Wednesday, July 13, 2005

Wonalancet, Priests, and Prophecy

The Passaconaway poem I posted yesterday is actually the first of a trilogy on the last three Pennacook sachems. The next concerns Wonalancet, his son. And, to hearken back to previous comments here on the school of prophecy, in a way, these were the first poems I wrote that I felt were veering in that direction, but in an oddly historical fashion (I am a trained historian so do not attempt this on your own). The prophecy comes from the past. It’s easier to think that way of course. And safer.

Wonalancet's Dream
Now you exhort me to leave and change my old canoe and embark
in a new one, to which I have been unwilling; but now I yield
myself to your advice and do engage to pray to God hereafter.

--Wonalancet, Chief Sachem of the Pennacook Confederacy

Wonalancet guides his old canoe
through rapids, turbulent with pale-faced men
and Mohawks. Granite churns the bloodlike foam:
the Pennacook defeat their foes again.
Dawn awakens him to worlds gone wrong;
the flood runs still, no longer fast and strong.

His new canoe of cross and briars drifts
within the shallows of these troubled days.
He longs for birch bark, ash, the roots of spruce,
and river journeys in the ancient ways,
when Glooskap briskly stirred the Merrimack
beneath the silver birch and tamarack.

Instead he tends the garden of a church;
he deeded them the grounds, the last of all
his once immense domain. Above the corn
and summer squash he prays the waterfall
will rise again, undammed by Manitou.
Above its spray will wing a white canoe.

~Greg Perry 2003-2005

Mark Lamoureux left an interesting comment in my Saturday post: “the idea of poetry as a kind of "other" speech, very much in keeping with glossollalia and prophecy. The classical image of the sybilian (sp.?) oracle receiving speech from the gods in the form of gibberish which was then translated into comprehensible prophecy (in iambs, I think) by the temple priest. Our contemporary SoQ/P-A dialectics in some respects deal with whether or not we need or do not need said interpreting priest.”

I agree, but probably not for the same reason as Mark would argue. And maybe that’s why I’m not comfortable in the formalist world as well. Although, in practice it appears such poets would be interpreters (whereas the pomo’s [aka SoN’s {school of novelty}] would leave the interpretation to the reader), still most traditionalists (aka SoQ’s), I would argue, do not believe there’s any prophecy to begin with.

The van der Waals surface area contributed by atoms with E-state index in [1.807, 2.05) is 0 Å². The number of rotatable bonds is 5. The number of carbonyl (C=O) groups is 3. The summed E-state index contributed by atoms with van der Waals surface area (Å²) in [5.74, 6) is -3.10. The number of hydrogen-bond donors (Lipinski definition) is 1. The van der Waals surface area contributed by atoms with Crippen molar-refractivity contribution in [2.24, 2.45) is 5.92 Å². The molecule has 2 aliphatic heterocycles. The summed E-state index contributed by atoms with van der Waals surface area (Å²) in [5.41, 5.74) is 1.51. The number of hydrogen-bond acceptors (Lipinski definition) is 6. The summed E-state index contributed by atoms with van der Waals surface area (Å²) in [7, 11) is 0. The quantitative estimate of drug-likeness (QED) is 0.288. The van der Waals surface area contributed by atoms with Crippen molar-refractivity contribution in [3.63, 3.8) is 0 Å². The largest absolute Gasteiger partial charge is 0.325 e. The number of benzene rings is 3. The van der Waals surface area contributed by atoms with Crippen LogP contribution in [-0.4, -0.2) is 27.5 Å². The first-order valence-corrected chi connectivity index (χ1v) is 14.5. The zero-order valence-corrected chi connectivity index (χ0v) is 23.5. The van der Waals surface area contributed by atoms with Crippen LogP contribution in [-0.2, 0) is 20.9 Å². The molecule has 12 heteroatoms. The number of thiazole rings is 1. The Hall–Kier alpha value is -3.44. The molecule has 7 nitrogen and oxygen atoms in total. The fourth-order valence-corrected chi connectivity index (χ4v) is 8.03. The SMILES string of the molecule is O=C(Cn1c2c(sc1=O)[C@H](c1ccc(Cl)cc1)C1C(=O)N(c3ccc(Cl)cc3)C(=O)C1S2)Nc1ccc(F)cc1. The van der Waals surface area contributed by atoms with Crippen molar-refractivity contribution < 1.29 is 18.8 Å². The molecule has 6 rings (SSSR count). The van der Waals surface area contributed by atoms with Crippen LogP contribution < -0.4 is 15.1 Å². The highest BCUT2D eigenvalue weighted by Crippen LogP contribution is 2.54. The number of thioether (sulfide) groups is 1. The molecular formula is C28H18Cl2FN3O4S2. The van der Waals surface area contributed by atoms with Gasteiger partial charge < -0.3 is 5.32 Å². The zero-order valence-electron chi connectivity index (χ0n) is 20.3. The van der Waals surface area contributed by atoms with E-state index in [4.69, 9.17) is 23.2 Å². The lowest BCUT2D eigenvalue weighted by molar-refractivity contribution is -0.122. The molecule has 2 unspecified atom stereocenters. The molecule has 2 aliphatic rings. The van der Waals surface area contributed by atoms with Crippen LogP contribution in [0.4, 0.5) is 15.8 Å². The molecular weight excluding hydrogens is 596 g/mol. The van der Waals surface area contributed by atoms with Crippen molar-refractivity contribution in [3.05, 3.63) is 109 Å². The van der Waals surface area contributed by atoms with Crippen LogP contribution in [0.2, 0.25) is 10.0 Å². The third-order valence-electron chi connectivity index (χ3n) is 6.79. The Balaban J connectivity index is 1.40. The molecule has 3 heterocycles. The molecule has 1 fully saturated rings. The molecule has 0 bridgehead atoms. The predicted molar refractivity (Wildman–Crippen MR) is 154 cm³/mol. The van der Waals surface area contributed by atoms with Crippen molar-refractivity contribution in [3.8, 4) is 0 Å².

So poetry these days is left with this conundrum: the interpreters do not believe in a prophetic message and the prophets don’t believe in interpretation.


Mark Lamoureux said...

That is an apt analogy, though I'm not certain that all of the chanellers believe in the prophecy , either. In dissolving the Romantic "I," I'd say a good number of langpo-oriented poets would also be uncomfortable with the notion of some kind of sacred quality of language. For some langage is just language.

I myself differ from others with whom I might be identified in that respect. I haven't necessarily determined what my lineage is (being a youngster and all) but I identify more with, say, the automatic writing of the Surrealists than L=A=N=G per se. Which is not to say that I would discount the influence of said poets on my writing.

I myself try to listen to the iterpreters from time to time. I think as our literary history progresses the two halves of the equation will begin to have commerce once more...

Mark Lamoureux said...

By the way, the use of the Native American words in these poems is very powerful. They are, after all, the true names of this place.